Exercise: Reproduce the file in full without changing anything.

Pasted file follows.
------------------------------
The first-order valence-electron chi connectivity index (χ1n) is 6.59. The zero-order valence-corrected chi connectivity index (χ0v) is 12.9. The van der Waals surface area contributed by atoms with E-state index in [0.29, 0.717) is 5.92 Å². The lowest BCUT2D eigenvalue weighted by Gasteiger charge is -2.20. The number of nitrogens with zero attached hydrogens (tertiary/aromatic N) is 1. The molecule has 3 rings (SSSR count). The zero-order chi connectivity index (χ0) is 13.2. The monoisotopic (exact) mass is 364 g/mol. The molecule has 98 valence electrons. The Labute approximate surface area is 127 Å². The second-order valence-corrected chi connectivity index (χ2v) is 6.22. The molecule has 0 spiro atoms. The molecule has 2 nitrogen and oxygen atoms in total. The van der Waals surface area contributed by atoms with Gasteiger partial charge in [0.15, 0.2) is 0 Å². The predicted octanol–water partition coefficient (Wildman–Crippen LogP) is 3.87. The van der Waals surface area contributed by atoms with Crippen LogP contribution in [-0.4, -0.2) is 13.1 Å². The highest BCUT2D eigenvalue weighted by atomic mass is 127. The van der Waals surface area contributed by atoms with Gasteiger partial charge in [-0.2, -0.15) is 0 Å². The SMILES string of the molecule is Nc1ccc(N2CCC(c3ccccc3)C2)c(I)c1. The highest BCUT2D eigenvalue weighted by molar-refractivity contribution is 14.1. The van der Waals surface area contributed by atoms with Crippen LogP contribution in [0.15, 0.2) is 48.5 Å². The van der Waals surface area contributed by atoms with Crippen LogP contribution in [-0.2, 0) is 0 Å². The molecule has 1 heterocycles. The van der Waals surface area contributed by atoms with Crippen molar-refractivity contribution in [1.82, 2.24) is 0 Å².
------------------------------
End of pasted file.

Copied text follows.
The first-order valence-electron chi connectivity index (χ1n) is 6.59. The zero-order valence-corrected chi connectivity index (χ0v) is 12.9. The van der Waals surface area contributed by atoms with E-state index in [0.29, 0.717) is 5.92 Å². The lowest BCUT2D eigenvalue weighted by Gasteiger charge is -2.20. The number of nitrogens with zero attached hydrogens (tertiary/aromatic N) is 1. The molecule has 3 rings (SSSR count). The zero-order chi connectivity index (χ0) is 13.2. The monoisotopic (exact) mass is 364 g/mol. The molecule has 98 valence electrons. The Labute approximate surface area is 127 Å². The second-order valence-corrected chi connectivity index (χ2v) is 6.22. The molecule has 0 spiro atoms. The molecule has 2 nitrogen and oxygen atoms in total. The van der Waals surface area contributed by atoms with Gasteiger partial charge in [0.15, 0.2) is 0 Å². The predicted octanol–water partition coefficient (Wildman–Crippen LogP) is 3.87. The van der Waals surface area contributed by atoms with Crippen LogP contribution in [-0.4, -0.2) is 13.1 Å². The highest BCUT2D eigenvalue weighted by atomic mass is 127. The van der Waals surface area contributed by atoms with Gasteiger partial charge in [-0.2, -0.15) is 0 Å². The SMILES string of the molecule is Nc1ccc(N2CCC(c3ccccc3)C2)c(I)c1. The highest BCUT2D eigenvalue weighted by molar-refractivity contribution is 14.1. The van der Waals surface area contributed by atoms with Crippen LogP contribution in [0.15, 0.2) is 48.5 Å². The van der Waals surface area contributed by atoms with Crippen LogP contribution in [-0.2, 0) is 0 Å². The molecule has 1 heterocycles. The van der Waals surface area contributed by atoms with Crippen molar-refractivity contribution in [1.82, 2.24) is 0 Å².